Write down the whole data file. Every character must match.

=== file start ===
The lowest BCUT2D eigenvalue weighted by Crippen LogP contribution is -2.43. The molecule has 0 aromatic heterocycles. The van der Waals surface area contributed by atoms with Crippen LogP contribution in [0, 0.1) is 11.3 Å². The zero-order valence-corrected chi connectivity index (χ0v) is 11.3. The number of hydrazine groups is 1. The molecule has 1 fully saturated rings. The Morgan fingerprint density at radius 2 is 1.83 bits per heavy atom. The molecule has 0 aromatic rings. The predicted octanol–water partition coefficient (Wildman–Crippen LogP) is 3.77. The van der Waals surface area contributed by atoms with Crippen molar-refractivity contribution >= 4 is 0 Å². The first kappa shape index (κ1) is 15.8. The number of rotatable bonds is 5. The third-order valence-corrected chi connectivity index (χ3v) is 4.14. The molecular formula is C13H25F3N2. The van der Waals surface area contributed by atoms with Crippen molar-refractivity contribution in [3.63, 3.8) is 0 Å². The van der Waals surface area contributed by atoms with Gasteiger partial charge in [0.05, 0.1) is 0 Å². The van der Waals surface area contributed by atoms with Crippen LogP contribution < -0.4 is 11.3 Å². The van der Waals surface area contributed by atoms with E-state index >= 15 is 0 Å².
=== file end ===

The lowest BCUT2D eigenvalue weighted by Crippen LogP contribution is -2.43. The molecule has 0 aromatic heterocycles. The van der Waals surface area contributed by atoms with Crippen LogP contribution in [0, 0.1) is 11.3 Å². The zero-order valence-corrected chi connectivity index (χ0v) is 11.3. The number of hydrazine groups is 1. The molecule has 1 fully saturated rings. The Morgan fingerprint density at radius 2 is 1.83 bits per heavy atom. The molecule has 0 aromatic rings. The predicted octanol–water partition coefficient (Wildman–Crippen LogP) is 3.77. The van der Waals surface area contributed by atoms with Crippen molar-refractivity contribution >= 4 is 0 Å². The first kappa shape index (κ1) is 15.8. The number of rotatable bonds is 5. The third-order valence-corrected chi connectivity index (χ3v) is 4.14. The molecular formula is C13H25F3N2. The van der Waals surface area contributed by atoms with Crippen molar-refractivity contribution in [3.63, 3.8) is 0 Å². The van der Waals surface area contributed by atoms with Gasteiger partial charge in [0.05, 0.1) is 0 Å². The van der Waals surface area contributed by atoms with Crippen LogP contribution < -0.4 is 11.3 Å². The van der Waals surface area contributed by atoms with E-state index >= 15 is 0 Å².